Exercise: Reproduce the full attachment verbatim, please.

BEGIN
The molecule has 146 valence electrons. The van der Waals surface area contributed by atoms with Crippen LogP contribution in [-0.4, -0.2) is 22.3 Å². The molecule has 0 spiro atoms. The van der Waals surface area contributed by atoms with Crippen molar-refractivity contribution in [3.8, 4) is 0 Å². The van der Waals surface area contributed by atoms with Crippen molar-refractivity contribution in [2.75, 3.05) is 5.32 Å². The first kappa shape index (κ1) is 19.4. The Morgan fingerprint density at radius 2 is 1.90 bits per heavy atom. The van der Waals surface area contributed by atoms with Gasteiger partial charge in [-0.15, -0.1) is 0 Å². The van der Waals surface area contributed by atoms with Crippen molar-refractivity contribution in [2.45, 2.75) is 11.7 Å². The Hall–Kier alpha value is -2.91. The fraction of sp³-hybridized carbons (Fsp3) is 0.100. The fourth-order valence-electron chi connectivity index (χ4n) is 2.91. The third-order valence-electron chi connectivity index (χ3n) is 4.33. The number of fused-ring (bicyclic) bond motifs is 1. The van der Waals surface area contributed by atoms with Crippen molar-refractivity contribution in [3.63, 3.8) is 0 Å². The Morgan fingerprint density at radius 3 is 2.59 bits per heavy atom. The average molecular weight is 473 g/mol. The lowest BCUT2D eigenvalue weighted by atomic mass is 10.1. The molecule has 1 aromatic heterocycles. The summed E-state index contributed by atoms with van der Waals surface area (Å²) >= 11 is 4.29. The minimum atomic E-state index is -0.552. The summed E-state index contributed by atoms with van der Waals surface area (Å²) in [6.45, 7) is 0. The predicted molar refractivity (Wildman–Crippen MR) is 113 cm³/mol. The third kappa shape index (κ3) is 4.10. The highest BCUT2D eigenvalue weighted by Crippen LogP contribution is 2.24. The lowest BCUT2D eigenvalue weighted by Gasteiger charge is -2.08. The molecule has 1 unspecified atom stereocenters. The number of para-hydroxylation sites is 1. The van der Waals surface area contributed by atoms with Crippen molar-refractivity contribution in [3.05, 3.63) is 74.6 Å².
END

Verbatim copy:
The molecule has 146 valence electrons. The van der Waals surface area contributed by atoms with Crippen LogP contribution in [-0.4, -0.2) is 22.3 Å². The molecule has 0 spiro atoms. The van der Waals surface area contributed by atoms with Crippen molar-refractivity contribution in [3.8, 4) is 0 Å². The van der Waals surface area contributed by atoms with Crippen molar-refractivity contribution in [2.75, 3.05) is 5.32 Å². The first kappa shape index (κ1) is 19.4. The Morgan fingerprint density at radius 2 is 1.90 bits per heavy atom. The van der Waals surface area contributed by atoms with Gasteiger partial charge in [-0.15, -0.1) is 0 Å². The van der Waals surface area contributed by atoms with Crippen molar-refractivity contribution in [2.45, 2.75) is 11.7 Å². The Hall–Kier alpha value is -2.91. The fraction of sp³-hybridized carbons (Fsp3) is 0.100. The fourth-order valence-electron chi connectivity index (χ4n) is 2.91. The third-order valence-electron chi connectivity index (χ3n) is 4.33. The number of fused-ring (bicyclic) bond motifs is 1. The van der Waals surface area contributed by atoms with Crippen molar-refractivity contribution in [3.63, 3.8) is 0 Å². The Morgan fingerprint density at radius 3 is 2.59 bits per heavy atom. The average molecular weight is 473 g/mol. The lowest BCUT2D eigenvalue weighted by atomic mass is 10.1. The molecule has 1 aromatic heterocycles. The summed E-state index contributed by atoms with van der Waals surface area (Å²) >= 11 is 4.29. The minimum atomic E-state index is -0.552. The summed E-state index contributed by atoms with van der Waals surface area (Å²) in [6.45, 7) is 0. The predicted molar refractivity (Wildman–Crippen MR) is 113 cm³/mol. The third kappa shape index (κ3) is 4.10. The highest BCUT2D eigenvalue weighted by Crippen LogP contribution is 2.24. The lowest BCUT2D eigenvalue weighted by Gasteiger charge is -2.08. The molecule has 1 unspecified atom stereocenters. The number of para-hydroxylation sites is 1. The van der Waals surface area contributed by atoms with Crippen molar-refractivity contribution in [3.05, 3.63) is 74.6 Å².